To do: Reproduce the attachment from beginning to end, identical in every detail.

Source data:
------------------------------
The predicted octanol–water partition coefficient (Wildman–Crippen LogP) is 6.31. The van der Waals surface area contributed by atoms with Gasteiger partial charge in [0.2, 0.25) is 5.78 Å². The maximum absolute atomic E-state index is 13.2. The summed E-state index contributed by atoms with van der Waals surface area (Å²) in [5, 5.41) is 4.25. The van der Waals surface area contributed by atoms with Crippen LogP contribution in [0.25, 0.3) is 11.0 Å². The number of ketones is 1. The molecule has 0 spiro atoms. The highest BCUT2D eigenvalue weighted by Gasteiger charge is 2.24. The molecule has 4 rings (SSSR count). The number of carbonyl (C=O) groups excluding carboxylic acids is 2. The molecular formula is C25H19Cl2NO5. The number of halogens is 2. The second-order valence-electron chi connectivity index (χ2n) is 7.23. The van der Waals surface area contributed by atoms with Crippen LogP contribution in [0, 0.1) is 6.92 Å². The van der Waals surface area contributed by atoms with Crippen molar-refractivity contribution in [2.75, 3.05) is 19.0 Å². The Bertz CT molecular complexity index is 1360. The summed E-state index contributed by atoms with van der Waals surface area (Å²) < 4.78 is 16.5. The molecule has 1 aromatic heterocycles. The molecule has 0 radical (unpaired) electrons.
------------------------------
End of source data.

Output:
The predicted octanol–water partition coefficient (Wildman–Crippen LogP) is 6.31. The van der Waals surface area contributed by atoms with Gasteiger partial charge in [0.2, 0.25) is 5.78 Å². The maximum absolute atomic E-state index is 13.2. The summed E-state index contributed by atoms with van der Waals surface area (Å²) in [5, 5.41) is 4.25. The van der Waals surface area contributed by atoms with Crippen LogP contribution in [0.25, 0.3) is 11.0 Å². The number of ketones is 1. The molecule has 0 spiro atoms. The highest BCUT2D eigenvalue weighted by Gasteiger charge is 2.24. The molecule has 4 rings (SSSR count). The number of carbonyl (C=O) groups excluding carboxylic acids is 2. The molecular formula is C25H19Cl2NO5. The number of halogens is 2. The second-order valence-electron chi connectivity index (χ2n) is 7.23. The van der Waals surface area contributed by atoms with Crippen LogP contribution in [0, 0.1) is 6.92 Å². The van der Waals surface area contributed by atoms with Crippen molar-refractivity contribution in [2.75, 3.05) is 19.0 Å². The Bertz CT molecular complexity index is 1360. The summed E-state index contributed by atoms with van der Waals surface area (Å²) < 4.78 is 16.5. The molecule has 1 aromatic heterocycles. The molecule has 0 radical (unpaired) electrons.